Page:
• Prohibition on the sale of guns or ammunition in District Walmart stores;
• A $2 million Transportation Demand Management commitment that will include bus stops, bus shelters and Capital Bikeshare stands at the District's Walmart locations;
• $15 million in projected annual revenue to the city from sales taxes and property taxes.
"This agreement represents an unprecedented, citywide commitment from a retailer that is already poised to help create more than 1,800 permanent jobs in our city," said Mayor Gray. "Walmart is showing what it means to be a good corporate neighbor, and I encourage other firms interested in doing business in the District of Columbia to show a similar level of commitment to our residents."
Gray added that that District officials are also encouraged with Walmart's agreement to hire District residents to form a majority of the workforce in their new stores. "Based on what we've seen at other big retailers, we expect that, in the end, that number will actually be much higher," he said.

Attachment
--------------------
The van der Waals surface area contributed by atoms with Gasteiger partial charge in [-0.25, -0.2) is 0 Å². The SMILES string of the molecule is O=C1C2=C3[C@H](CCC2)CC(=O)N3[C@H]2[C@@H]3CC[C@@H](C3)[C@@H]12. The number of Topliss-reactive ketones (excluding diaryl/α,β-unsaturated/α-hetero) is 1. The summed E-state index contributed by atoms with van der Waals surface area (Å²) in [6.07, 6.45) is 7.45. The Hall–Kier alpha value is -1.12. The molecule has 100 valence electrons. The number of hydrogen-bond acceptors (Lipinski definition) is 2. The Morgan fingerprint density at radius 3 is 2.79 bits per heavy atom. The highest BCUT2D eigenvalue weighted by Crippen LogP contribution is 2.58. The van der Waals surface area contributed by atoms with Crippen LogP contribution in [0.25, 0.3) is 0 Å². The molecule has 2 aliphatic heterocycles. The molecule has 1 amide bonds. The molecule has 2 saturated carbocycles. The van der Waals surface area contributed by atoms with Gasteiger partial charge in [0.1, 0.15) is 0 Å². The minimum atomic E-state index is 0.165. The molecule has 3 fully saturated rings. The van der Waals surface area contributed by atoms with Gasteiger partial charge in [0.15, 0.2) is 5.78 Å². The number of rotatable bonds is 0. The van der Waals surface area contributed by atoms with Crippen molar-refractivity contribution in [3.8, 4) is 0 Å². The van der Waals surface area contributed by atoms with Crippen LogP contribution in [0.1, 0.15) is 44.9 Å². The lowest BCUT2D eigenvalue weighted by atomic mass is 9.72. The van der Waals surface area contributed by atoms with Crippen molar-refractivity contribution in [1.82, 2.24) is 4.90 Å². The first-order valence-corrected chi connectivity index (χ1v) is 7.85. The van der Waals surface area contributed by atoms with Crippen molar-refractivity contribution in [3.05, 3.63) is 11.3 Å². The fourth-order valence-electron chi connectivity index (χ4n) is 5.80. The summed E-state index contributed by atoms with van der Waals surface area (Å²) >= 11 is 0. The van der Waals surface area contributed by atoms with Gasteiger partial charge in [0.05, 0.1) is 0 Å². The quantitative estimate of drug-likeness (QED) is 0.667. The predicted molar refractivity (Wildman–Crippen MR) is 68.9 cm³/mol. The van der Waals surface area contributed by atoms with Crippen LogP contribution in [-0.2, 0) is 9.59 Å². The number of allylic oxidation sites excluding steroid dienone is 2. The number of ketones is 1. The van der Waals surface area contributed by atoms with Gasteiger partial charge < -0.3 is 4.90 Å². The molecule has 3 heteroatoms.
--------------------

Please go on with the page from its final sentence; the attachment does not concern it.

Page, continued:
The agreement was forged following intensive engagement between District officials and the retailer over the past 12 months. All told, Walmart has participated in more than 100 community meetings since October 2010 and has regularly shared feedback from those meetings with stakeholders, community leaders and elected officials.
"From day one, we've been listening to residents to better understand the unique challenges they face and how our stores might play a role in forging solutions," said Alex Barron, regional general manager for Walmart. He oversees 87 stores and about 30,000 associates in the region, including all planned stores for the District. "We thought it was important to document what we heard and reinforce our commitment to help stimulate economic development, expand access to affordable groceries and create quality jobs in the city. We look forward to being a good corporate citizen here for decades to come."